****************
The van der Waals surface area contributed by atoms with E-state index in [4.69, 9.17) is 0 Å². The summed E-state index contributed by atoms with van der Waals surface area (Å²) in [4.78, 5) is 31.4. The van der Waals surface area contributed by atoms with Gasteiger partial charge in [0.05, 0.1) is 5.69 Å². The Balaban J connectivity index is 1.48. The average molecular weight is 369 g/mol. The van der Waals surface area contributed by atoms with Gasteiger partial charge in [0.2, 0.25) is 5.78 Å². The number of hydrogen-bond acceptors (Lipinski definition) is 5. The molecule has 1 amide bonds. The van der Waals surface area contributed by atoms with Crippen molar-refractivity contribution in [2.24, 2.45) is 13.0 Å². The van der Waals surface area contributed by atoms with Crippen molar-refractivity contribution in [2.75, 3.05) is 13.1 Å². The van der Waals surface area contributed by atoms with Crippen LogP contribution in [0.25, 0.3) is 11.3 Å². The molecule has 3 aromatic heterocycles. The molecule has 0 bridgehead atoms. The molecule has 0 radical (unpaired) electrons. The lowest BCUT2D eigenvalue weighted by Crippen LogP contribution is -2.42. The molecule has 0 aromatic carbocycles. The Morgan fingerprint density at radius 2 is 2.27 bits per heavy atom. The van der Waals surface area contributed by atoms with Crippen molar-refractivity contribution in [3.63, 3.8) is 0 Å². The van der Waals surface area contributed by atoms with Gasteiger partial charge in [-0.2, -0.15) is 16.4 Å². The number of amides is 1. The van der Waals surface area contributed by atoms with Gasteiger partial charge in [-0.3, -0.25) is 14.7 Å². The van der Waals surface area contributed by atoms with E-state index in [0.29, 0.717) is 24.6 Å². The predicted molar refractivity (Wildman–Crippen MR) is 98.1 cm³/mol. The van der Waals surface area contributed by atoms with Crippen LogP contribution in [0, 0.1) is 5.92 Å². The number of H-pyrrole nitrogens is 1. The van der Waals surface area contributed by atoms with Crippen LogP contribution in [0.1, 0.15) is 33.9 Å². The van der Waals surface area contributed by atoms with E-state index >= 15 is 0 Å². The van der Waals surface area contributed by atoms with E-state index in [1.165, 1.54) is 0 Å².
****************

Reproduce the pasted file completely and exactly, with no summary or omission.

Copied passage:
The van der Waals surface area contributed by atoms with E-state index in [4.69, 9.17) is 0 Å². The summed E-state index contributed by atoms with van der Waals surface area (Å²) in [4.78, 5) is 31.4. The van der Waals surface area contributed by atoms with Gasteiger partial charge in [0.05, 0.1) is 5.69 Å². The Balaban J connectivity index is 1.48. The average molecular weight is 369 g/mol. The van der Waals surface area contributed by atoms with Gasteiger partial charge in [0.2, 0.25) is 5.78 Å². The number of hydrogen-bond acceptors (Lipinski definition) is 5. The molecule has 1 amide bonds. The van der Waals surface area contributed by atoms with Crippen molar-refractivity contribution in [2.24, 2.45) is 13.0 Å². The van der Waals surface area contributed by atoms with Crippen molar-refractivity contribution in [2.75, 3.05) is 13.1 Å². The van der Waals surface area contributed by atoms with Crippen LogP contribution in [0.25, 0.3) is 11.3 Å². The molecule has 3 aromatic heterocycles. The molecule has 0 bridgehead atoms. The molecule has 0 radical (unpaired) electrons. The lowest BCUT2D eigenvalue weighted by Crippen LogP contribution is -2.42. The molecule has 0 aromatic carbocycles. The Morgan fingerprint density at radius 2 is 2.27 bits per heavy atom. The van der Waals surface area contributed by atoms with Crippen molar-refractivity contribution in [3.63, 3.8) is 0 Å². The van der Waals surface area contributed by atoms with Gasteiger partial charge in [-0.2, -0.15) is 16.4 Å². The number of amides is 1. The van der Waals surface area contributed by atoms with Gasteiger partial charge in [-0.3, -0.25) is 14.7 Å². The van der Waals surface area contributed by atoms with E-state index in [0.29, 0.717) is 24.6 Å². The predicted molar refractivity (Wildman–Crippen MR) is 98.1 cm³/mol. The van der Waals surface area contributed by atoms with Crippen LogP contribution in [0, 0.1) is 5.92 Å². The number of H-pyrrole nitrogens is 1. The van der Waals surface area contributed by atoms with Crippen LogP contribution in [0.1, 0.15) is 33.9 Å². The van der Waals surface area contributed by atoms with E-state index >= 15 is 0 Å². The van der Waals surface area contributed by atoms with E-state index in [1.165, 1.54) is 0 Å².